A follow up to “I Saw You”
I was so busy running around like a mad woman I missed you several times. The day was getting later, the kids were all screaming, my husband would be home at any moment and I’d yet to clean my house or even plan supper. All I wanted was to have it all done so I could spend those last few precious evening hours cuddled on the couch with a movie. I saw you out of the corner of my eye several times but kept on trucking, uninterested.
When I finally found a moment, I snuck away to the bathroom. Upon coming out, I ran into you again. I stopped this time, a bit in shock of your appearance. It was 5pm and you were without a bra. Your greasy hair was sticking in all directions. When was the last time you had a shower? Your shirt looked 3 sizes too big, a rip in the neckline, and paint down the front. Your fleece pajama pants stuck out like a sore thumb in this 108 degree Louisiana weather. I understand though, after kid’s and husband’s uniforms, pee soaked bed sheets, and endless cycles of dirty towels, your own rotation of stretchy pants and t-shirts loses priority in the laundry schedule.
I looked you square in the eye and asked you “What happened to you?”
My reflection replied, “You got to do better.”
I turned out the light to my bedroom and walked out.
Amazing how we can hurt our own feelings. I felt worthless the rest of the day. I avoided the mirror, so far as to pee in the dark the rest of the day. How did I get to this point? It was later that night in bed I remembered the mom in the mall. How could I have been so understanding of her, but not of myself? I could only speculate about her struggle but I know mine. I’m sure she feels like me when she passes a mirror in her worn out t-shirt, yet I could think she was the most beautiful thing to grace the Lakeview Mall.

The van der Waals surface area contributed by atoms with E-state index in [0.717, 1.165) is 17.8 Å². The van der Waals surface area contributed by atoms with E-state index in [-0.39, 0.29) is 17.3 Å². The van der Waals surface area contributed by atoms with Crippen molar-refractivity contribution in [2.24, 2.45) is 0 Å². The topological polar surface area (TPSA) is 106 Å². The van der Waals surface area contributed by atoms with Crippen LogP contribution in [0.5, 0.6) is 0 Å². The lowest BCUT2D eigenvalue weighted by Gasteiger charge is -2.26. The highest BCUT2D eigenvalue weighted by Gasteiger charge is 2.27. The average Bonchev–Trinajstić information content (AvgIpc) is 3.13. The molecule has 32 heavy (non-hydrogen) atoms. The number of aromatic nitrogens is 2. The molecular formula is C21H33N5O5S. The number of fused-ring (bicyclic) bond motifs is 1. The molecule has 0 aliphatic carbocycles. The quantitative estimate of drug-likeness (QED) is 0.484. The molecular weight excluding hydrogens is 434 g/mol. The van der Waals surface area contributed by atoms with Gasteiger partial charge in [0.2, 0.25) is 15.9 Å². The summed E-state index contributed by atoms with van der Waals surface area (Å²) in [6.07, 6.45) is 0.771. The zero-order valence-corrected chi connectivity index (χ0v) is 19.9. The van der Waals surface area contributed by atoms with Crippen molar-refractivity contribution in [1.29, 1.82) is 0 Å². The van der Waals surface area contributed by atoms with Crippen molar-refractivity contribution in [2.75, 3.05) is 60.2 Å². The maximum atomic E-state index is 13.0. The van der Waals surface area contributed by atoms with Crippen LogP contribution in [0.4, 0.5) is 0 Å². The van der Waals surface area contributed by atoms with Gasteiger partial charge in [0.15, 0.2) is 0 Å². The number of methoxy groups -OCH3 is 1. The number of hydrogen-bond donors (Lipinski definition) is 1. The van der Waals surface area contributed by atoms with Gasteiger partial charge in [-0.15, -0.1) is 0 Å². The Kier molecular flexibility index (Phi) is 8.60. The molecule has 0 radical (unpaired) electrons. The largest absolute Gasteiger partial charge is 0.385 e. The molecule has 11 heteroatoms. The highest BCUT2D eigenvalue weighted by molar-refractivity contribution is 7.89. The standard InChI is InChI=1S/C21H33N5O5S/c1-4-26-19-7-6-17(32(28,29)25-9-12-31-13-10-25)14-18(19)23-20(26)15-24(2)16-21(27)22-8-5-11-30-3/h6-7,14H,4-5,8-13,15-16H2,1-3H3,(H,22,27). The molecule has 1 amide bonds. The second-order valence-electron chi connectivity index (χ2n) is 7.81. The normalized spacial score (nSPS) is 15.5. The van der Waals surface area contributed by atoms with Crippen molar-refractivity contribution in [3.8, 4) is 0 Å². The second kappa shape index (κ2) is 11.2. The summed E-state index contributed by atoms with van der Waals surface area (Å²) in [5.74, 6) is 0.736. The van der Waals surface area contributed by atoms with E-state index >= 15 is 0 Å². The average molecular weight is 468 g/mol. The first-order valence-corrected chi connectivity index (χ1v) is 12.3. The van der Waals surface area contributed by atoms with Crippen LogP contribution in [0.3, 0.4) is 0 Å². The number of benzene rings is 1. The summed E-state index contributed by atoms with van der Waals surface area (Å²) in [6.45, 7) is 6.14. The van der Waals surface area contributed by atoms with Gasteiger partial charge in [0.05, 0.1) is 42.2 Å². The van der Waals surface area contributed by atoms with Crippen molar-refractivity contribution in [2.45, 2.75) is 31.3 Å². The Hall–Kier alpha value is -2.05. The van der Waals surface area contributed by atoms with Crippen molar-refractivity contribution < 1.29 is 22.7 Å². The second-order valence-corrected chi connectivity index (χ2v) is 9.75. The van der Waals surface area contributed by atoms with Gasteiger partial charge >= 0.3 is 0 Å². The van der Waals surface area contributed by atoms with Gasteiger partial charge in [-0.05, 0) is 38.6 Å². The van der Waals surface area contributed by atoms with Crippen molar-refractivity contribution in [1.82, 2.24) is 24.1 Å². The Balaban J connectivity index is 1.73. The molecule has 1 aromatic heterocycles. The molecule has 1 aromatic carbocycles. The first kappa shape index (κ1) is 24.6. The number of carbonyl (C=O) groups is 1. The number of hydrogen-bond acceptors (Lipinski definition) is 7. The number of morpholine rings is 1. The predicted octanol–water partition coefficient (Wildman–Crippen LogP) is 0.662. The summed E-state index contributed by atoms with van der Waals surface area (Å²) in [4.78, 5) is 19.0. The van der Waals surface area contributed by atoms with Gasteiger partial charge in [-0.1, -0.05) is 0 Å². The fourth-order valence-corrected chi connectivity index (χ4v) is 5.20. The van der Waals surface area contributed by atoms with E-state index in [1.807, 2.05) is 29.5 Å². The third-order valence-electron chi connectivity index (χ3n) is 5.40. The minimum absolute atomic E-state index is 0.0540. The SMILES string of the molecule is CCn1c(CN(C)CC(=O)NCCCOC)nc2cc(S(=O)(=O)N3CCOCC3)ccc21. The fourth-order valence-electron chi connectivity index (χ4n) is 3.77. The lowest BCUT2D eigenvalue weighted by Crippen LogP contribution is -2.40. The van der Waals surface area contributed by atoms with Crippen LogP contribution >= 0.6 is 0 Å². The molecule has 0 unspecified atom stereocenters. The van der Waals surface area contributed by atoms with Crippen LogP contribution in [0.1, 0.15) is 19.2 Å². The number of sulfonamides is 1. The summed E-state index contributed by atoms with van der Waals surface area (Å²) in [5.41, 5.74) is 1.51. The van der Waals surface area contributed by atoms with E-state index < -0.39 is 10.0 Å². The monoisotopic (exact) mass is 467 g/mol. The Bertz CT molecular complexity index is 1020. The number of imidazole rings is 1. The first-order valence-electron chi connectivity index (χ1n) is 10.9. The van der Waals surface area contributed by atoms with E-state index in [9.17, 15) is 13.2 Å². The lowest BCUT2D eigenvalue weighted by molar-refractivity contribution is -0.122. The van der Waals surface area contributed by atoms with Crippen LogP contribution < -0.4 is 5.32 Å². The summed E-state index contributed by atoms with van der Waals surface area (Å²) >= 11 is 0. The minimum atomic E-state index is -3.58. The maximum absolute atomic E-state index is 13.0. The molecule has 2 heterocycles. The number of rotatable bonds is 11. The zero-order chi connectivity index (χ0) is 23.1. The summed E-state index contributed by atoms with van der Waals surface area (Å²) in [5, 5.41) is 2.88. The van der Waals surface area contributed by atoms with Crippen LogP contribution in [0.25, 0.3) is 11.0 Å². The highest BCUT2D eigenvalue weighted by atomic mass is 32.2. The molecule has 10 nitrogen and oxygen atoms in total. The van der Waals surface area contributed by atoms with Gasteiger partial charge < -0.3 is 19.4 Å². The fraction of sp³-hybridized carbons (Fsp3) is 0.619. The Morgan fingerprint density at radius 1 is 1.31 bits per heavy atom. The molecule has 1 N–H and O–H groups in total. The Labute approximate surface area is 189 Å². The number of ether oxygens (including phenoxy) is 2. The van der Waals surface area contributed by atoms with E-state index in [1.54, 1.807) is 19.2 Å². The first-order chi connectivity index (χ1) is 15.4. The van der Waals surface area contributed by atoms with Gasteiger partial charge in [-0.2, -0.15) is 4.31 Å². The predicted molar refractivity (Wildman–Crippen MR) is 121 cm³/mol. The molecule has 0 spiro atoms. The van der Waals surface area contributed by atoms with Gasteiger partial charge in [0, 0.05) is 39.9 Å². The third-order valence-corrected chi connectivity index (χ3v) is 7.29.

Today my boys called me beautiful and smart. Last night my husband treated me like the goddess Venus herself had fallen into his bed. They don’t see what I see, they see the woman in the mall. A beautiful sacrifice of time and self-care. A strong woman who soldiers on despite days without a proper hair brushing or a real pair of pants.
Somebody out there thinks you have it all together. Somebody out there thinks you are beautiful in your motherhood. You are somebody’s idea of the good mother. You are someone’s mom in the mall.
You may not get hit on by men while you run errands. Teen girls won’t want to be you. Young men won’t refer to you as a milf, but to other women like you, to your friends, and to your family, you are beautiful.
They see you.
You should see you.